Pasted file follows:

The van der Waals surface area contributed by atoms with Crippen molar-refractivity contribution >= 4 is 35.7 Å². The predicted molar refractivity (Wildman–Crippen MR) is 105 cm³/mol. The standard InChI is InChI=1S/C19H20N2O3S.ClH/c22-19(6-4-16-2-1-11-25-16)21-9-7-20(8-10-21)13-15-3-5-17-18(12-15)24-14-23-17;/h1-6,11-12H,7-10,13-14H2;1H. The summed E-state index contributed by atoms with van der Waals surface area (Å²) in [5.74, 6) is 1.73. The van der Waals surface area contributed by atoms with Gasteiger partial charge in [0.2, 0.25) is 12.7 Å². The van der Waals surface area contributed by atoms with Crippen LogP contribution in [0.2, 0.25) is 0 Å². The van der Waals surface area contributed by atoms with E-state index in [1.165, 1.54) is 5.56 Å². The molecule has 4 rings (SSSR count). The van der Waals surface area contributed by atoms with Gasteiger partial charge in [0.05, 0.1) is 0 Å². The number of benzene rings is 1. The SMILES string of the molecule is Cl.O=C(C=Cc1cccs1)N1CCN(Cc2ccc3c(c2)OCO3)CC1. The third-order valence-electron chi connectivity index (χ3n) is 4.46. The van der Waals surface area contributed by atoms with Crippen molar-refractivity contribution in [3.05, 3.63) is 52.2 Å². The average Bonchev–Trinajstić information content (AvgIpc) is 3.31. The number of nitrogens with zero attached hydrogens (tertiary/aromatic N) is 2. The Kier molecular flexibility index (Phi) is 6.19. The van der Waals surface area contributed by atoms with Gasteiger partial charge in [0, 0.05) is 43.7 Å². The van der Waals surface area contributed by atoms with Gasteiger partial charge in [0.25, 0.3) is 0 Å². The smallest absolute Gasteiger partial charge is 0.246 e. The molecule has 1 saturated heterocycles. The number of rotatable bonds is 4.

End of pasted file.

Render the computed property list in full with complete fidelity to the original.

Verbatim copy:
The van der Waals surface area contributed by atoms with Crippen molar-refractivity contribution >= 4 is 35.7 Å². The predicted molar refractivity (Wildman–Crippen MR) is 105 cm³/mol. The standard InChI is InChI=1S/C19H20N2O3S.ClH/c22-19(6-4-16-2-1-11-25-16)21-9-7-20(8-10-21)13-15-3-5-17-18(12-15)24-14-23-17;/h1-6,11-12H,7-10,13-14H2;1H. The summed E-state index contributed by atoms with van der Waals surface area (Å²) in [5.74, 6) is 1.73. The van der Waals surface area contributed by atoms with Gasteiger partial charge in [0.2, 0.25) is 12.7 Å². The van der Waals surface area contributed by atoms with Crippen LogP contribution in [0.2, 0.25) is 0 Å². The van der Waals surface area contributed by atoms with E-state index in [1.165, 1.54) is 5.56 Å². The molecule has 4 rings (SSSR count). The van der Waals surface area contributed by atoms with Gasteiger partial charge in [0.05, 0.1) is 0 Å². The number of benzene rings is 1. The SMILES string of the molecule is Cl.O=C(C=Cc1cccs1)N1CCN(Cc2ccc3c(c2)OCO3)CC1. The third-order valence-electron chi connectivity index (χ3n) is 4.46. The van der Waals surface area contributed by atoms with Crippen molar-refractivity contribution in [3.05, 3.63) is 52.2 Å². The average Bonchev–Trinajstić information content (AvgIpc) is 3.31. The number of nitrogens with zero attached hydrogens (tertiary/aromatic N) is 2. The Kier molecular flexibility index (Phi) is 6.19. The van der Waals surface area contributed by atoms with Gasteiger partial charge in [0, 0.05) is 43.7 Å². The van der Waals surface area contributed by atoms with Gasteiger partial charge in [0.25, 0.3) is 0 Å². The smallest absolute Gasteiger partial charge is 0.246 e. The molecule has 1 saturated heterocycles. The number of rotatable bonds is 4.